You’re a better person when you celebrate others. Finding joy in something that’s not about you.

family celebrating each other

We have an exciting adventure coming up. One that seemed like an undertaking at first. And we are so excited to be participating in it. 

There’ll be some of our favorite people joining us from all over the country. We feel so blessed and grateful that they are willing to jump through hoops to make it happen.

So what are we doing? We’re gathering with family members we haven’t seen in ages to celebrate a monumental milestone for our family. 

Many birthdays and anniversaries have come and gone, and we’ve celebrated each other from afar, but this time is different.

We have an 80-year old birthday on the horizon! 

My father-in-law is about to celebrate his 80th year around the sun. He’ll rejoice in a life well lived with hardships, love, obstacles, and opportunity. 

The best part is, we get to do it with him.

The goodness of a family bond

To some, this may seem trivial, but where it really hits home with me is that we (kids included) are making space in our otherwise crazy lives to celebrate someone else’s good. 

Aside from being a family-oriented group, we still have life jumping in the way of getting together or scheduling the regular phone calls we wish we could have.

But one thing holds true, and maybe it’s been reinforced by the psychological impact of a pandemic, is that creating traditions, togetherness with family, and making sacrifices for others feels good to everyone involved. It helps us be better humans and gives more meaning to life.

Significance of celebrating another

This party is significant in that it’s a celebration of 80 years of life. A life that without it, none of us would be here or together today. And while my kids don’t really see that as astounding, we’re going to help them understand and learn.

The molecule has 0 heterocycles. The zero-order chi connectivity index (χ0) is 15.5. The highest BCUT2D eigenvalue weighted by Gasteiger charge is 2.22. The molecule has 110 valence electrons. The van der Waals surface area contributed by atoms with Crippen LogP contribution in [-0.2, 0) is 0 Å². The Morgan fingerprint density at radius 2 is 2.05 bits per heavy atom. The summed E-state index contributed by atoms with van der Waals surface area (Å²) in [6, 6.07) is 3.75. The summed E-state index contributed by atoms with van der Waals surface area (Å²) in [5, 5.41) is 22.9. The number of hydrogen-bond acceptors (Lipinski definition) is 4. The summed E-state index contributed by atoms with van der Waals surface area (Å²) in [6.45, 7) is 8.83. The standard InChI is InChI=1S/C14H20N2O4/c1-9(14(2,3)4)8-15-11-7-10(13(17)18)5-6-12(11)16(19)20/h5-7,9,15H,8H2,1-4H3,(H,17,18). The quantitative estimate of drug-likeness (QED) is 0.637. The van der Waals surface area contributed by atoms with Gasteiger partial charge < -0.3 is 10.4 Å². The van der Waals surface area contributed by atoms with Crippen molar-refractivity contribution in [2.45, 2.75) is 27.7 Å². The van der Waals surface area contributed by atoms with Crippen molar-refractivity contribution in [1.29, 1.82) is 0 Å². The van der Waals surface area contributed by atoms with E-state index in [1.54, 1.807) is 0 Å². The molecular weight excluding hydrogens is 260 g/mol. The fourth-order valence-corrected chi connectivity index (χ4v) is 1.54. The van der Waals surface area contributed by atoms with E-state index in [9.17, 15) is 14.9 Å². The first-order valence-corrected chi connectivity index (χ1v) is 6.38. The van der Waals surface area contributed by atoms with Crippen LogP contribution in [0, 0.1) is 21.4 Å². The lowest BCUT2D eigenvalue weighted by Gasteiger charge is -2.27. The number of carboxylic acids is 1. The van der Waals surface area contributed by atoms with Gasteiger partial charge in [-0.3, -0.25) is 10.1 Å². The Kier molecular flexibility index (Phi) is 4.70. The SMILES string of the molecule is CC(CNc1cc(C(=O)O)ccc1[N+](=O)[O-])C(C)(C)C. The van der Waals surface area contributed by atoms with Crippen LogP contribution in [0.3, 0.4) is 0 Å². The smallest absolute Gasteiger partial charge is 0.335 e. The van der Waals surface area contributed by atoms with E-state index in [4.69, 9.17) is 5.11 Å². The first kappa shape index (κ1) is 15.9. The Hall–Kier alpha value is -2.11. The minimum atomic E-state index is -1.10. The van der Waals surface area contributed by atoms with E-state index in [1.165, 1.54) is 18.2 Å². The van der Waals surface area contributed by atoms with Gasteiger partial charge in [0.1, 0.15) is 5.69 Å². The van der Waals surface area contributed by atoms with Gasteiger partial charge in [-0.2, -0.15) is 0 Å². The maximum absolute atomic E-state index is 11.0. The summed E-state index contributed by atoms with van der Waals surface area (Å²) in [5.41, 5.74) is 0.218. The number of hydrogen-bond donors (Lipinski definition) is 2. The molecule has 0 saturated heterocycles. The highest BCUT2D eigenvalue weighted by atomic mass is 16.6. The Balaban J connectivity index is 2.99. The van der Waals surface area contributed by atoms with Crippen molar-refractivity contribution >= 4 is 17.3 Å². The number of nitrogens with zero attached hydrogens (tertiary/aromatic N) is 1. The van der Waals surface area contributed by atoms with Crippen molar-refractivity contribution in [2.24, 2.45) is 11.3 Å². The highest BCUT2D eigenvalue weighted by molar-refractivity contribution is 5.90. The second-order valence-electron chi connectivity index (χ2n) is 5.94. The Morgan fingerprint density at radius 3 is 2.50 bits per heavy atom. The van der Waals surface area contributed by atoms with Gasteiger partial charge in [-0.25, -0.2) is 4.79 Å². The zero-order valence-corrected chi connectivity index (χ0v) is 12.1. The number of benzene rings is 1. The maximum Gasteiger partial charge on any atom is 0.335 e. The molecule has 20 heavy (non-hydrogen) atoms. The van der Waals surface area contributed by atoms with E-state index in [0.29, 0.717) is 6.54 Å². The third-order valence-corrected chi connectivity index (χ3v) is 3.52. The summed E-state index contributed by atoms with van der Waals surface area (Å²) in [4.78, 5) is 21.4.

It’s easy to go about your life in your bubble. Dealing with your own stress, worry, joy, and celebrations, but when you celebrate others for their accomplishments, you find happiness in something outside of you. 

I was worried at first that not many family members would be able to join us. It’s during a hectic time of year, and the location is not nearby. We have to request time off work, skip sports, save money, find pet sitters, book arrangements, prepare for travel, and so much more. 

It’d be easy to say ‘no’ to. 

But, not one of us did. 

And that makes my heart sing.

To show up for others fills your heart. It builds memories and bonds, and it puts love into the universe. It takes you out of the inwardness of your day-to-day and allows you to give back. 

You see, you have to give to the universe if you want it to give to you. Selfless acts of kindness and celebration help you do that. 

When it’s graduation time, we’re all going to sit our busy lives aside and celebrate the grad. When it’s wedding time, we’re going to rejoice in someone’s big day. And when someone ace’s a test, we celebrate that too (on a smaller scale as you can imagine).

But my point is…

Family is everything. 

Maybe for you, your friends are your family. But hug them tightly and bring them close. Because if we don’t have family and community, what do we have. 

Selfishness may get you ahead, but it won’t help you win the race, not in the end. And not alone.

Teaching the bigger picture of selfless acts

I look forward to these occasions where my kids might say “do we have to go” and I get to say, “yes, because this accomplishment in this person’s life is monumental, and we will cheer with them in love and support”.

There’s a bigger picture in our lives, and to get the most out of life, we have to be willing to see it and find it. When the little things get stripped away, what do we have? What’s still standing is our family, our relationships, and our heart and soul.

Things you can do for others that make you feel good too

  • Send a birthday card (as we get older, we get them less)
  • Send a text telling someone something extraordinary about themselves
  • Take the trash cans in for your neighbor
  • Set up a regular donation to a cause you can get behind (debited from your account every month to make it easy). Even a tiny amount helps.
  • Listen more. Listen without thinking about and preparing to respond. Just listen.
  • Visit your family. Board the pets, save the money, take the vacation time. Be there when they need you and be there when they celebrate.
  • And if someone doesn’t have a smile, give them one of yours.

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